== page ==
With the Kodes, it depends a bit on size. If you keep the discussion to 68-80 which are pure wave boards it becomes easier. But still not black and white. I will elaborate:
If we go back to the EVOs, they were mostly considered boards for "bad" or "real world" wave sailing, ie not so good waves, not sideshore etc. Acids (now Kodes) were considered boards for the good conditions (bigger waves, sideshore etc). And indeed, those sets of conditions was where the the two respective boards felt the most at home. I often say that a good board is one that helps the sailor when he need it the most and EVOs really help make the most out of bad stuff while Kodes really help control things when it gets really good.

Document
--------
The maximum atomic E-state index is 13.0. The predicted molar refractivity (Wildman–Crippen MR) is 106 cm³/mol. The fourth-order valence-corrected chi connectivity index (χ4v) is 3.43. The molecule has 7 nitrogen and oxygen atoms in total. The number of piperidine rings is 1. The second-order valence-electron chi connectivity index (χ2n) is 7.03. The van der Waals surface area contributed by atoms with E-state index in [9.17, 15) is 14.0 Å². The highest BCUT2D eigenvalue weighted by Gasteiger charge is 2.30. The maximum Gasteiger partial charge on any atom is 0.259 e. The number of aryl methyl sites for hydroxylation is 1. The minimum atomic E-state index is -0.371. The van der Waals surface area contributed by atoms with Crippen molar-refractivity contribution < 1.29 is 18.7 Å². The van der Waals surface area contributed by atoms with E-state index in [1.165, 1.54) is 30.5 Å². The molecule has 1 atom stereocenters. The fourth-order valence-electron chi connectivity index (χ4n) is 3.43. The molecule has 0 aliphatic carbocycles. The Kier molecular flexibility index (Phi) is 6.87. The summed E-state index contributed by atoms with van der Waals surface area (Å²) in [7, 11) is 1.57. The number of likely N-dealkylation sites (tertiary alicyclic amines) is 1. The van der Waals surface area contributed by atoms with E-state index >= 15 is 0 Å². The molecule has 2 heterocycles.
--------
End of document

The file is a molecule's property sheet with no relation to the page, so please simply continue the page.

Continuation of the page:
But the better you become as a sailor, the more it becomes an issue of style and taste than just of adapting a board to the condition. So sailors enjoyed EVOs in the most hardcore and "perfect" wave conditions there are like Maui or Cabo Verde. And other people ripped big time on Kodes in small messy cross on waves.
And that's where we are now. But with the Quads it becomes even more difficult (or easy depending on how you see it). In one sense they take over from EVOs and may be even better for the "bad" stuff. But on the pother hand they some things that can be amazing for the "perfect" stuff. At the same time the Kodes have become a littel bit looser and easier in bad stuff. So it's more than ever an issue about style. Of you want to have a classic rail carving feel, the Kodes are the way to go. If you want the best help in messy stuff, but also want to tap into phenomenal top turn grip and have the widest possible range of use, the Quads are what you should look at.